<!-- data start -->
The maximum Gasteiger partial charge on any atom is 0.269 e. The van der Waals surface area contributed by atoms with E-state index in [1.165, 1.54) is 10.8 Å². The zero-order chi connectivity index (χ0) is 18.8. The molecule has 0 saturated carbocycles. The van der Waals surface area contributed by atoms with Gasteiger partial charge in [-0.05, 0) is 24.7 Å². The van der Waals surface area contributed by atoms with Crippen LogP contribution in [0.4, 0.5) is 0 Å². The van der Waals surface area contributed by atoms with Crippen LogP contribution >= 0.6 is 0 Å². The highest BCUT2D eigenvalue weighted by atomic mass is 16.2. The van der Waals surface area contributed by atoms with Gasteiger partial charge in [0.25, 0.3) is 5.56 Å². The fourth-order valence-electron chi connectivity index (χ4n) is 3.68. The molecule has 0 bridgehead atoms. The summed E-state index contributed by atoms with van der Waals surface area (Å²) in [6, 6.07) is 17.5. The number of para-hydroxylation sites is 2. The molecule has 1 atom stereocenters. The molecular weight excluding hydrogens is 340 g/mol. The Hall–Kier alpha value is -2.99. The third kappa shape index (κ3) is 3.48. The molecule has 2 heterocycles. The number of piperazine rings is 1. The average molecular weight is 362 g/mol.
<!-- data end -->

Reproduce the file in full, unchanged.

The maximum Gasteiger partial charge on any atom is 0.269 e. The van der Waals surface area contributed by atoms with E-state index in [1.165, 1.54) is 10.8 Å². The zero-order chi connectivity index (χ0) is 18.8. The molecule has 0 saturated carbocycles. The van der Waals surface area contributed by atoms with Gasteiger partial charge in [-0.05, 0) is 24.7 Å². The van der Waals surface area contributed by atoms with Crippen LogP contribution in [0.4, 0.5) is 0 Å². The van der Waals surface area contributed by atoms with Crippen LogP contribution >= 0.6 is 0 Å². The highest BCUT2D eigenvalue weighted by atomic mass is 16.2. The van der Waals surface area contributed by atoms with Gasteiger partial charge in [0.25, 0.3) is 5.56 Å². The fourth-order valence-electron chi connectivity index (χ4n) is 3.68. The molecule has 0 bridgehead atoms. The summed E-state index contributed by atoms with van der Waals surface area (Å²) in [6, 6.07) is 17.5. The number of para-hydroxylation sites is 2. The molecule has 1 atom stereocenters. The molecular weight excluding hydrogens is 340 g/mol. The Hall–Kier alpha value is -2.99. The third kappa shape index (κ3) is 3.48. The molecule has 2 heterocycles. The number of piperazine rings is 1. The average molecular weight is 362 g/mol.